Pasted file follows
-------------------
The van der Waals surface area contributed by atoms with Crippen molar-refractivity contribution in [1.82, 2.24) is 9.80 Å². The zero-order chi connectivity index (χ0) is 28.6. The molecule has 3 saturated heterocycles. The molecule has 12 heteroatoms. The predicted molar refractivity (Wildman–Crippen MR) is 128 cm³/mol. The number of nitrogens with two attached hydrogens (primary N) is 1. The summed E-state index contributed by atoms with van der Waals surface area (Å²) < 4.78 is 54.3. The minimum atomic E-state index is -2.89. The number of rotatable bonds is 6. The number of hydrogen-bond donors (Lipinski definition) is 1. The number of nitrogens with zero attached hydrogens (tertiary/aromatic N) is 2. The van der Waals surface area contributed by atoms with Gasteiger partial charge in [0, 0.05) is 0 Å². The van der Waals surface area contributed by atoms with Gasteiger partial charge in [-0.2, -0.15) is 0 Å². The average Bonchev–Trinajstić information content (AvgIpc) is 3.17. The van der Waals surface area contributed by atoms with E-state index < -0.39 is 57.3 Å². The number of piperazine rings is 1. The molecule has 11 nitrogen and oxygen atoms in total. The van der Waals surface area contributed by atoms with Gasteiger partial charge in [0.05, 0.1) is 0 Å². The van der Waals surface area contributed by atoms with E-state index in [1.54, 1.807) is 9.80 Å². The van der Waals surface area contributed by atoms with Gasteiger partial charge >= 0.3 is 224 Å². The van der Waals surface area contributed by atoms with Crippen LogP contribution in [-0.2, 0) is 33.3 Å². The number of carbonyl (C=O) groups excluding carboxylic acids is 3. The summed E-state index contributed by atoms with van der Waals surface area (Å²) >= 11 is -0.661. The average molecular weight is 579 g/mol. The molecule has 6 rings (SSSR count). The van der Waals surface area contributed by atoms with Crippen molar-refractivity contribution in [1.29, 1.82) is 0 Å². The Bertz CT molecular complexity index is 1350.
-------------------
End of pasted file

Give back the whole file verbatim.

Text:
The van der Waals surface area contributed by atoms with Crippen molar-refractivity contribution in [1.82, 2.24) is 9.80 Å². The zero-order chi connectivity index (χ0) is 28.6. The molecule has 3 saturated heterocycles. The molecule has 12 heteroatoms. The predicted molar refractivity (Wildman–Crippen MR) is 128 cm³/mol. The number of nitrogens with two attached hydrogens (primary N) is 1. The summed E-state index contributed by atoms with van der Waals surface area (Å²) < 4.78 is 54.3. The minimum atomic E-state index is -2.89. The number of rotatable bonds is 6. The number of hydrogen-bond donors (Lipinski definition) is 1. The number of nitrogens with zero attached hydrogens (tertiary/aromatic N) is 2. The van der Waals surface area contributed by atoms with Gasteiger partial charge in [0, 0.05) is 0 Å². The van der Waals surface area contributed by atoms with Gasteiger partial charge in [-0.2, -0.15) is 0 Å². The average Bonchev–Trinajstić information content (AvgIpc) is 3.17. The van der Waals surface area contributed by atoms with E-state index < -0.39 is 57.3 Å². The number of piperazine rings is 1. The molecule has 11 nitrogen and oxygen atoms in total. The van der Waals surface area contributed by atoms with Gasteiger partial charge in [0.05, 0.1) is 0 Å². The van der Waals surface area contributed by atoms with E-state index in [1.54, 1.807) is 9.80 Å². The van der Waals surface area contributed by atoms with Gasteiger partial charge >= 0.3 is 224 Å². The van der Waals surface area contributed by atoms with Crippen LogP contribution in [-0.2, 0) is 33.3 Å². The number of carbonyl (C=O) groups excluding carboxylic acids is 3. The summed E-state index contributed by atoms with van der Waals surface area (Å²) >= 11 is -0.661. The average molecular weight is 579 g/mol. The molecule has 6 rings (SSSR count). The van der Waals surface area contributed by atoms with Crippen molar-refractivity contribution in [1.29, 1.82) is 0 Å². The Bertz CT molecular complexity index is 1350.